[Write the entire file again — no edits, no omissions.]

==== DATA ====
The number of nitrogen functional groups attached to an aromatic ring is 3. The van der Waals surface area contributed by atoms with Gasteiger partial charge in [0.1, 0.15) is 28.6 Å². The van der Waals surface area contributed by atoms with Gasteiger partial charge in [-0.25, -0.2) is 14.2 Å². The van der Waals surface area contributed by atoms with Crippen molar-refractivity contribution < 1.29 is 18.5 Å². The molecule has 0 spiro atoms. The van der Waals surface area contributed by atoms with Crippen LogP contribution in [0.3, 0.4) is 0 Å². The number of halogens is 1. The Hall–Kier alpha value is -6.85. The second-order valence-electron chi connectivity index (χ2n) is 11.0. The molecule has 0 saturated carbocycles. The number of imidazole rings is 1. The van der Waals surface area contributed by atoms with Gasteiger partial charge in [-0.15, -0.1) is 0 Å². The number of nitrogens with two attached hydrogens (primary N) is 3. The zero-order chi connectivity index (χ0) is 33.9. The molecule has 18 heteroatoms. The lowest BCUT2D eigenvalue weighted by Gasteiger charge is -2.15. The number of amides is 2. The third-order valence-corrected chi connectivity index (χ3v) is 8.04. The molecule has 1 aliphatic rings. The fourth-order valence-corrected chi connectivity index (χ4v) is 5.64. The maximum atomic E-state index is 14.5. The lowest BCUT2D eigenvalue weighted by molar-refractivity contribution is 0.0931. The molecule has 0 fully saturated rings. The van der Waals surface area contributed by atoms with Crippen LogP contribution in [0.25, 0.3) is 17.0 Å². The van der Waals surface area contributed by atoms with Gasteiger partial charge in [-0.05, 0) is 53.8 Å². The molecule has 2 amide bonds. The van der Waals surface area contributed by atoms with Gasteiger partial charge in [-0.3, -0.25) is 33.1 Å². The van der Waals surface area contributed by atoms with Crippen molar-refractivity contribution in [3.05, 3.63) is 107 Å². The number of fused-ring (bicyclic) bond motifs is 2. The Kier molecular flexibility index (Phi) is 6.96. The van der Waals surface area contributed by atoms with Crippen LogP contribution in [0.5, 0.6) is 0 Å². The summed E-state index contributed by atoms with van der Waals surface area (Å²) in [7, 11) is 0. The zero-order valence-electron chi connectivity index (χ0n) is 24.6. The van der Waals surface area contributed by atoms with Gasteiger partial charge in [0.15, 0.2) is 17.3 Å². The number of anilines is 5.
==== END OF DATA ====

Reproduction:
The number of nitrogen functional groups attached to an aromatic ring is 3. The van der Waals surface area contributed by atoms with Gasteiger partial charge in [0.1, 0.15) is 28.6 Å². The van der Waals surface area contributed by atoms with Gasteiger partial charge in [-0.25, -0.2) is 14.2 Å². The van der Waals surface area contributed by atoms with Crippen molar-refractivity contribution < 1.29 is 18.5 Å². The molecule has 0 spiro atoms. The van der Waals surface area contributed by atoms with Crippen LogP contribution in [0.3, 0.4) is 0 Å². The number of halogens is 1. The Hall–Kier alpha value is -6.85. The second-order valence-electron chi connectivity index (χ2n) is 11.0. The molecule has 0 saturated carbocycles. The number of imidazole rings is 1. The van der Waals surface area contributed by atoms with Gasteiger partial charge in [-0.15, -0.1) is 0 Å². The number of nitrogens with two attached hydrogens (primary N) is 3. The zero-order chi connectivity index (χ0) is 33.9. The molecule has 18 heteroatoms. The lowest BCUT2D eigenvalue weighted by Gasteiger charge is -2.15. The number of amides is 2. The third-order valence-corrected chi connectivity index (χ3v) is 8.04. The molecule has 1 aliphatic rings. The fourth-order valence-corrected chi connectivity index (χ4v) is 5.64. The maximum atomic E-state index is 14.5. The lowest BCUT2D eigenvalue weighted by molar-refractivity contribution is 0.0931. The molecule has 0 fully saturated rings. The van der Waals surface area contributed by atoms with Crippen LogP contribution in [0.25, 0.3) is 17.0 Å². The van der Waals surface area contributed by atoms with Gasteiger partial charge in [-0.05, 0) is 53.8 Å². The molecule has 2 amide bonds. The van der Waals surface area contributed by atoms with Gasteiger partial charge in [-0.3, -0.25) is 33.1 Å². The van der Waals surface area contributed by atoms with Crippen molar-refractivity contribution in [3.05, 3.63) is 107 Å². The number of fused-ring (bicyclic) bond motifs is 2. The Kier molecular flexibility index (Phi) is 6.96. The van der Waals surface area contributed by atoms with Crippen LogP contribution in [0.5, 0.6) is 0 Å². The summed E-state index contributed by atoms with van der Waals surface area (Å²) in [7, 11) is 0. The zero-order valence-electron chi connectivity index (χ0n) is 24.6. The van der Waals surface area contributed by atoms with Gasteiger partial charge in [0.15, 0.2) is 17.3 Å². The number of anilines is 5.